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Journal Article

Subsampling impact on the climate change signal over Poland based on simulations from statistical and dynamical downscaling


Mezghani,  A.
External Organizations;

Dobler,  A.
External Organizations;

Benestad,  R.
External Organizations;

Haugen,  J.E.
External Organizations;

Parding,  K.M.
External Organizations;


Piniewski,  Mikolaj
Potsdam Institute for Climate Impact Research;


Kundzewicz,  Zbigniew W.
Potsdam Institute for Climate Impact Research;

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Mezghani, A., Dobler, A., Benestad, R., Haugen, J., Parding, K., Piniewski, M., Kundzewicz, Z. W. (2019): Subsampling impact on the climate change signal over Poland based on simulations from statistical and dynamical downscaling. - Journal of Applied Meteorology and Climatology, 58, 5, 1061-1078.

Cite as: https://publications.pik-potsdam.de/pubman/item/item_23554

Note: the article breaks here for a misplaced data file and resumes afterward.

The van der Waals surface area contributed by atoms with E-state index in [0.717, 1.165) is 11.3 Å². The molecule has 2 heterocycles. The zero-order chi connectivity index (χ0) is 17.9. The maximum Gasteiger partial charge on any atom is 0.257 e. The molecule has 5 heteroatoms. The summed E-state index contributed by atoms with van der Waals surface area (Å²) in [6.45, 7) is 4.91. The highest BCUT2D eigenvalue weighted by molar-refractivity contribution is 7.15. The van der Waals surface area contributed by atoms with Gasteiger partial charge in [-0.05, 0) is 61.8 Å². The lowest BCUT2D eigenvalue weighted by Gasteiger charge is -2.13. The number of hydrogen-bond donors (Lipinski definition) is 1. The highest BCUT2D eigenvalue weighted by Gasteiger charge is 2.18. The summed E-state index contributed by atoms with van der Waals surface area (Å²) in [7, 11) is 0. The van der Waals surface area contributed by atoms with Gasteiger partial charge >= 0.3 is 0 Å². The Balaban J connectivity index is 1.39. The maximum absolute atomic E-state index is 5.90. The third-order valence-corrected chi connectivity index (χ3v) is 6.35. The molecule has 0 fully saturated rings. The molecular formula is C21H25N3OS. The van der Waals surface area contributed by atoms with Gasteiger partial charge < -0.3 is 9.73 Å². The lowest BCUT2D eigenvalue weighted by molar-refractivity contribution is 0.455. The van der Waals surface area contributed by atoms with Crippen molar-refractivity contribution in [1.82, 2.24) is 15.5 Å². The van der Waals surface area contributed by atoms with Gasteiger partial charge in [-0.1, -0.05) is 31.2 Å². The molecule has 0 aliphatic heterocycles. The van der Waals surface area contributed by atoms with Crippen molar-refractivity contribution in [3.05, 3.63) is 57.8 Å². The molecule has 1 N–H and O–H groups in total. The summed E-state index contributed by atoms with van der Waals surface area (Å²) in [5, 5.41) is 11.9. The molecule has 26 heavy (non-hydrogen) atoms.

Most impact studies using downscaled climate data as input assume that the selection of few global climate models (GCMs) representing the largest spread covers the likely range of future changes. This study shows that including more GCMs can result in a very different behavior. We tested the influence of selecting various subsets of GCMs on the climate change signal over Poland from simulations based on dynamical and empirical–statistical downscaling methods. When the climate variable is well simulated by the GCM, such as temperature, results showed that both downscaling methods agree on a warming over Poland by up to 2° or 5°C assuming intermediate or high emission scenarios, respectively, by 2071–2100. As a less robust simulated signal through GCMs, precipitation is expected to increase by up to 10% by 2071–2100 assuming the intermediate emission scenario. However, these changes are uncertain when the high emission scenario and the end of the twenty-first century are of interest. Further, an additional bootstrap test revealed an underestimation in the warming rate varying from 0.5° to more than 4°C over Poland that was found to be largely influenced by the selection of few driving GCMs instead of considering the full range of possible climate model outlooks. Furthermore, we found that differences between various combinations of small subsets from the GCM ensemble of opportunities can be as large as the climate change signal.